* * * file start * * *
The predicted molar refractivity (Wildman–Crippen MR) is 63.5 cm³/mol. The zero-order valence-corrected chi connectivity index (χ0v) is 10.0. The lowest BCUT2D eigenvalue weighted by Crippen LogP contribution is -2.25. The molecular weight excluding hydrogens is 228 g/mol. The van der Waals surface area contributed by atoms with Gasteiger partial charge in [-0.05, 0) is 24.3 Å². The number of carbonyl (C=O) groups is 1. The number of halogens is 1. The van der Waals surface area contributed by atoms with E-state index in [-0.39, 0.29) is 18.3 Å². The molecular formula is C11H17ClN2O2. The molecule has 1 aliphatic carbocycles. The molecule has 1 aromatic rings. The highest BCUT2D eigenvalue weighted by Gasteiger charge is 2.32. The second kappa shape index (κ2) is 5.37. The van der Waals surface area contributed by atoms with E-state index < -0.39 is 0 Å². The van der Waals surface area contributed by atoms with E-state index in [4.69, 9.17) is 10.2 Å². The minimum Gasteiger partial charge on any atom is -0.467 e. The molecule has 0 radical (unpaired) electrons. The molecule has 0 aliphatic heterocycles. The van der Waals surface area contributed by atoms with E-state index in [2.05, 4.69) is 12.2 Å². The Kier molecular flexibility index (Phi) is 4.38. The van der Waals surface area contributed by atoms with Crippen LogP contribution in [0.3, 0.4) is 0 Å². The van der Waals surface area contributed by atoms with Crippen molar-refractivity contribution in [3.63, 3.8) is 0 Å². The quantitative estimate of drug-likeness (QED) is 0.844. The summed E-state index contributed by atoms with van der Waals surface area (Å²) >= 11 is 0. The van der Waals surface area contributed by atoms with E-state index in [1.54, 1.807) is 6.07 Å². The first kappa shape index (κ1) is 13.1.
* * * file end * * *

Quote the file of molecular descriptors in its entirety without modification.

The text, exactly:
The predicted molar refractivity (Wildman–Crippen MR) is 63.5 cm³/mol. The zero-order valence-corrected chi connectivity index (χ0v) is 10.0. The lowest BCUT2D eigenvalue weighted by Crippen LogP contribution is -2.25. The molecular weight excluding hydrogens is 228 g/mol. The van der Waals surface area contributed by atoms with Gasteiger partial charge in [-0.05, 0) is 24.3 Å². The number of carbonyl (C=O) groups is 1. The number of halogens is 1. The van der Waals surface area contributed by atoms with E-state index in [-0.39, 0.29) is 18.3 Å². The molecular formula is C11H17ClN2O2. The molecule has 1 aliphatic carbocycles. The molecule has 1 aromatic rings. The highest BCUT2D eigenvalue weighted by Gasteiger charge is 2.32. The second kappa shape index (κ2) is 5.37. The van der Waals surface area contributed by atoms with E-state index < -0.39 is 0 Å². The van der Waals surface area contributed by atoms with E-state index in [4.69, 9.17) is 10.2 Å². The minimum Gasteiger partial charge on any atom is -0.467 e. The molecule has 0 radical (unpaired) electrons. The molecule has 0 aliphatic heterocycles. The van der Waals surface area contributed by atoms with E-state index in [2.05, 4.69) is 12.2 Å². The Kier molecular flexibility index (Phi) is 4.38. The van der Waals surface area contributed by atoms with Crippen LogP contribution in [0.3, 0.4) is 0 Å². The van der Waals surface area contributed by atoms with Crippen molar-refractivity contribution in [3.63, 3.8) is 0 Å². The quantitative estimate of drug-likeness (QED) is 0.844. The summed E-state index contributed by atoms with van der Waals surface area (Å²) >= 11 is 0. The van der Waals surface area contributed by atoms with E-state index in [1.54, 1.807) is 6.07 Å². The first kappa shape index (κ1) is 13.1.